Chapter 2: Patient Assessment

2.13 Quick Priority Assessment (QPA)

Critical Thinking Exercises: Questions, Answers, and Sources / References

Critical thinking questions are in bold type, and the answers are italicized. Additional resources or references are provided below.

  1. Your initial assessment of a patient reveals that the patient is having trouble speaking. What would be your next steps?

Assess ABC (airway, breathing, circulation) followed by a neurological nursing assessment including vital signs, Glasgow coma scale, and pupil response. Elevate head of bed in case there is a choking risk. Notify the most responsible physician/prescriber for follow up investigations.


2. Your patient is returning from surgery following an appendectomy. Outline an assessment plan using a systems approach.


Suggested Approach #1: QPA


Additional Information

A Airway. Does the patient’s position allow their airway to be patent? For example, if someone has slumped down in the bed or wheelchair, they may require re-positioning.
B Breathing. What is the quality of the breathing? Are there any suggestions that breathing is compromised? Any concerns require further investigation.
C Circulation. What is the patient’s colour. Quickly palpate extremities for warmth. Any concerns require further investigation.
I In. What is going in? Identify every solution going into the patient. Follow all tubes from their source to the patient. Are the volumes adequate? Are the rates accurate? Are the tube insertion sites intact and free of complications? Is the safety equipment (i.e., pumps) plugged in and working? Is there any evidence of complications?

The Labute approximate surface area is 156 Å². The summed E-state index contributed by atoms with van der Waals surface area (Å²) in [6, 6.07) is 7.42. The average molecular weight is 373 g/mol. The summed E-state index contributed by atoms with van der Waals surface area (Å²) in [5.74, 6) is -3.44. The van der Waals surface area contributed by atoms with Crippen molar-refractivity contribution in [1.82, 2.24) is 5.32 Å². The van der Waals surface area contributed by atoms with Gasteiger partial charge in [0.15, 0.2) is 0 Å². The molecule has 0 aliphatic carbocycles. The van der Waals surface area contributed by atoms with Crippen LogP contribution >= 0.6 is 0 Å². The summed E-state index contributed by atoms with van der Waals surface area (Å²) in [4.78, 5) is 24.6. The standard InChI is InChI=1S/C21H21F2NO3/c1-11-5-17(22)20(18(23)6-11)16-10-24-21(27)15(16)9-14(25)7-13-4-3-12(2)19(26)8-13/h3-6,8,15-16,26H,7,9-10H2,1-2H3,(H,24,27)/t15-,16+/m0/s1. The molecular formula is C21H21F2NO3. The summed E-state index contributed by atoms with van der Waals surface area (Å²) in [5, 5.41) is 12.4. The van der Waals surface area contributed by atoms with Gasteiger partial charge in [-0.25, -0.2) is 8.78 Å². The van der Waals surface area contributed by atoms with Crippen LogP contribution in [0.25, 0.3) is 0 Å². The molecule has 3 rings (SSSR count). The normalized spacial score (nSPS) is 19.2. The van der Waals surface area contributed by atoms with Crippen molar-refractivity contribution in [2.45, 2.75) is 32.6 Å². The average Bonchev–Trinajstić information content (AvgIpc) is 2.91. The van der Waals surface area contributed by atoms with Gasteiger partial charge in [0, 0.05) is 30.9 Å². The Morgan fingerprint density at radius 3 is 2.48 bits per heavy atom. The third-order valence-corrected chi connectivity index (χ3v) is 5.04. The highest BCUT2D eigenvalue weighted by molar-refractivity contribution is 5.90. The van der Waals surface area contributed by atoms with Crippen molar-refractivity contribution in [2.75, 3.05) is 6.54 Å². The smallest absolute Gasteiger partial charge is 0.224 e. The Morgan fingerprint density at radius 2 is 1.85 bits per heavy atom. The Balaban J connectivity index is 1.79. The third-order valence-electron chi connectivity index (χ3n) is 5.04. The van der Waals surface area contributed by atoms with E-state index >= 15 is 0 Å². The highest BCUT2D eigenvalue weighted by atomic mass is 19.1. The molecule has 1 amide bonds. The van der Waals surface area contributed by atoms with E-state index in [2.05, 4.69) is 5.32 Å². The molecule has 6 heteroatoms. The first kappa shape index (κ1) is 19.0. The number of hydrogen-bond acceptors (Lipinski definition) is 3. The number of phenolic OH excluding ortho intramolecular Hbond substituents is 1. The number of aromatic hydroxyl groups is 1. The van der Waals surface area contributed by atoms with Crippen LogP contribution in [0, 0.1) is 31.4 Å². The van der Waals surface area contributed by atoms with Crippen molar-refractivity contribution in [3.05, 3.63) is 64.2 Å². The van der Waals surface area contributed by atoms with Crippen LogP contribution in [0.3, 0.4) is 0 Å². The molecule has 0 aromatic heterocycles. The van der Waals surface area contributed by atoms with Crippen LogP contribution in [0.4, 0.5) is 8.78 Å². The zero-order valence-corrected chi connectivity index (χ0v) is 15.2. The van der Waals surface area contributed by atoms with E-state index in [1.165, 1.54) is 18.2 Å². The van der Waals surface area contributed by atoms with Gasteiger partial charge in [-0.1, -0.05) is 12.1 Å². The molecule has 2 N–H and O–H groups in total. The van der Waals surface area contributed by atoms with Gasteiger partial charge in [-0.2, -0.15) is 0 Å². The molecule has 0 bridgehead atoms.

O Out. What is coming out? Are dressings dry and intact? Are any drainage tubes present? If so, what is the nature of the drainage? Follow all tubes from their source to the patient. Are the tubes patent? Are the tubes secured to avoid accidental or unintentional removal? Is there any evidence of complications?
P Pain. Is the patient comfortable? Are analgesics given previously still effective? Does the patient need repositioning? Are they too warm or too cold? Do they need to use the washroom?
  • Is the oxygen and suction equipment present and working?
  • Are the side rails up?
  • Are the patient’s belongings and call bell within reach?
  • Are restraints applied correctly?
  • Are the bed or wheelchair brakes applied?
  • Is the area clutter free?
  • Does the patient have a clear path to the washroom?
  • Always ask, “is there anything you need from me at this time?”

Adapted from:

Christensen, B. L., & Kockrow, E. O. (1999). Quick patient assessment using ABC I&0 PS. In, Foundations of nursing (3rd ed.). 

Suggested Approach #2: Systems


Details to Assess in Each System

  • Orientation status
  • Pain
  • Consider what kind of anesthetic/meds the patient has had, and how these might affect neuro status.
  • Numbness, tingling to limbs?
  • Lung sounds
  • Quality of respirations
  • Palpate abdomen
  • Assess bowel sounds
  • Determine if oral intake is allowed
  • Is a Foley catheter present? If yes, urine character (colour, volume)?
  • Palpate suprapubic abdomen for distension suggesting urinary retention.
  • Vital signs T, P, BP, SpO2
  • Check OR/PAR records for estimated intraoperative blood loss.
  • IV fluids
  • Fluid balance status in the OR/PAR
  • Ability to move all limbs.
  • Presence of dressings and drains, and condition of these
  • Areas of pressure injury
  • Type / # / condition of IV insertion sites
  • How is the patient feeling about things at this point?
  • Do they have any concerns that need immediate attention


Note: This exercise can be a valuable discussion. Invite participants to provide rationale for their decisions. This should help students begin to link assessment with potential and actual health issues.



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